That was a lot on the passing game, but Luck’s retirement will also greatly impact running back production. Back in 2017 with Jacoby Brissett at quarterback, the 4-12 Colts gave 34-year-old Frank Gore 261 carries … for a whopping 961 yards and three touchdowns to go along with 29 receptions. A then-rookie Marlon Mack also accounted for 93 carries, over 350 rushing yards, 21 receptions and four total touchdowns. It cannot be understated how different the 2019 Colts’ offensive line is compared to the 2017 iteration, as creating yards before contact for backs is imperative. The Colts are more equipped to do that this season, but almost certainly will face fewer positive, and even neutral, game script situations. In 2018, the Colts led for 37% of their offensive plays. In 2017, that number was 30%. 

Marlon Mack is currently drafted as the RB18, around the 35th overall pick. He’s at the end of this interesting tier of Damien Williams, Aaron Jones and Devonta Freeman. All four have feature back potential, and now Mack certainly sits in the worst offense of the four. The question is if names like Derrick Henry, Chris Carson or Mark Ingram should now be selected over him. Mack averaged 19 touches in wins last season, 11 touches in losses. The inverse is true for Nyheim Hines, the current RB45, securing 7.3 touches in wins compared to 12.5 in losses. Negative game script helps Hines, specifically in the receiving game, and it is fair to assume the Colts see more of that in 2019.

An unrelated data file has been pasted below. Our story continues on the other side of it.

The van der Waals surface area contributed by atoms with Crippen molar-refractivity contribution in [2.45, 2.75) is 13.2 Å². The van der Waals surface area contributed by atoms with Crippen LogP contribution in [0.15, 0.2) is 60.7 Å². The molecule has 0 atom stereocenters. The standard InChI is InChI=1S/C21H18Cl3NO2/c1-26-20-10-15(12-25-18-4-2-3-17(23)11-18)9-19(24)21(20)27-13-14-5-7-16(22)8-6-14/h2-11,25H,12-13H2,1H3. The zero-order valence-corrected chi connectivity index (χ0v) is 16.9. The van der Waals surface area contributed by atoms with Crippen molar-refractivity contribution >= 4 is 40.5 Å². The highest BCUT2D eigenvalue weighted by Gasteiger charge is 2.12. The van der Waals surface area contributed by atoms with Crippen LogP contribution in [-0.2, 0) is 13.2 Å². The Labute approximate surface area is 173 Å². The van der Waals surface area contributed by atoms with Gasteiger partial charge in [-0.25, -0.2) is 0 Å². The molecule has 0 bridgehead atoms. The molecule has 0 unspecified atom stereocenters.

As for the quarterback, it should go without saying that Brissett is likely not draftable in standard leagues. The position is just so deep this year. But in superflex leagues, I would place him around Nick Foles, in the QB28 range.

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Texans Fear Lamar Miller Suffered A Torn ACL

A quick note on Lamar Miller, who the Texans fear suffered a torn ACL early in Saturday’s preseason game against the Cowboys. Over the last three seasons with the Texans, Miller received a ridiculous amount of volume. 268 carries in 2016, 238 carries in 2017 and 210 carries in 2018. The collective fantasy football world will freak out about Duke Johnson, who currently is drafted as the RB39. If I had to guess, he will vault up in the RB25 to RB30 range.

The Texans obviously have some belief in Johnson, they just traded a 2020 fourth-round pick for that can turn into a third-round selection if the runner is active for 10 games. But Duke has not seen a feature back workload since high school, boasting carry totals of 104, 73, 82 and 40 in four NFL seasons. In fact, he has a total of 299 carries and 235 receptions in that span of time. If healthy, Johnson certainly will eclipse that previous high of 104 carries … but how much higher will it get to? 200? I’d expect another back with experience to be brought in after roster cuts. If your draft is soon, operate as if Johnson belongs on the fringe of the David Montgomery, Sony Michel, Tevin Coleman tier. In fact, that is a few steps up from where Lamar Miller was being drafted.